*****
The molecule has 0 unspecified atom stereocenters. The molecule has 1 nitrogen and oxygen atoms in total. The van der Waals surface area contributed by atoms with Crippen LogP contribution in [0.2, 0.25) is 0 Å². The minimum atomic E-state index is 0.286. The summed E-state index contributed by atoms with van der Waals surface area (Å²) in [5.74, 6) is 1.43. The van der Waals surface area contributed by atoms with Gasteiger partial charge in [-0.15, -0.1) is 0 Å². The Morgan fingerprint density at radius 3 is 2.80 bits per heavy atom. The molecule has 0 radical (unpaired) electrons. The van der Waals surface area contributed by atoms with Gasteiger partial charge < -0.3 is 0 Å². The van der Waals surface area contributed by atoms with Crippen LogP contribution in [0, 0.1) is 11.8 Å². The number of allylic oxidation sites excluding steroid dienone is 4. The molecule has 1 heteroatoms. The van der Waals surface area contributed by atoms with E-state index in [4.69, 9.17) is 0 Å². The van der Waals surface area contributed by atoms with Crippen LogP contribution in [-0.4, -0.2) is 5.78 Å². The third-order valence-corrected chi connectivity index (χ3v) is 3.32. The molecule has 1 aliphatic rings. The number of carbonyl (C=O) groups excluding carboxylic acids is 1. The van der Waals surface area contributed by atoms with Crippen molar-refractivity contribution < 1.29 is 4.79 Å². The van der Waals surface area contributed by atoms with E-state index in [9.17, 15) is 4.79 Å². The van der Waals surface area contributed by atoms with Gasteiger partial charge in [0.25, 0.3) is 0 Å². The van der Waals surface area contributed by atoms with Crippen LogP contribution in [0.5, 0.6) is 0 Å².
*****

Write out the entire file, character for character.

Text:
The molecule has 0 unspecified atom stereocenters. The molecule has 1 nitrogen and oxygen atoms in total. The van der Waals surface area contributed by atoms with Crippen LogP contribution in [0.2, 0.25) is 0 Å². The minimum atomic E-state index is 0.286. The summed E-state index contributed by atoms with van der Waals surface area (Å²) in [5.74, 6) is 1.43. The van der Waals surface area contributed by atoms with Gasteiger partial charge in [-0.15, -0.1) is 0 Å². The Morgan fingerprint density at radius 3 is 2.80 bits per heavy atom. The molecule has 0 radical (unpaired) electrons. The van der Waals surface area contributed by atoms with Gasteiger partial charge < -0.3 is 0 Å². The van der Waals surface area contributed by atoms with Crippen LogP contribution in [0, 0.1) is 11.8 Å². The number of allylic oxidation sites excluding steroid dienone is 4. The molecule has 1 heteroatoms. The van der Waals surface area contributed by atoms with E-state index in [4.69, 9.17) is 0 Å². The van der Waals surface area contributed by atoms with Crippen LogP contribution in [-0.4, -0.2) is 5.78 Å². The third-order valence-corrected chi connectivity index (χ3v) is 3.32. The molecule has 1 aliphatic rings. The number of carbonyl (C=O) groups excluding carboxylic acids is 1. The van der Waals surface area contributed by atoms with Crippen molar-refractivity contribution < 1.29 is 4.79 Å². The van der Waals surface area contributed by atoms with E-state index in [9.17, 15) is 4.79 Å². The van der Waals surface area contributed by atoms with Gasteiger partial charge in [0.25, 0.3) is 0 Å². The van der Waals surface area contributed by atoms with Crippen LogP contribution in [0.5, 0.6) is 0 Å².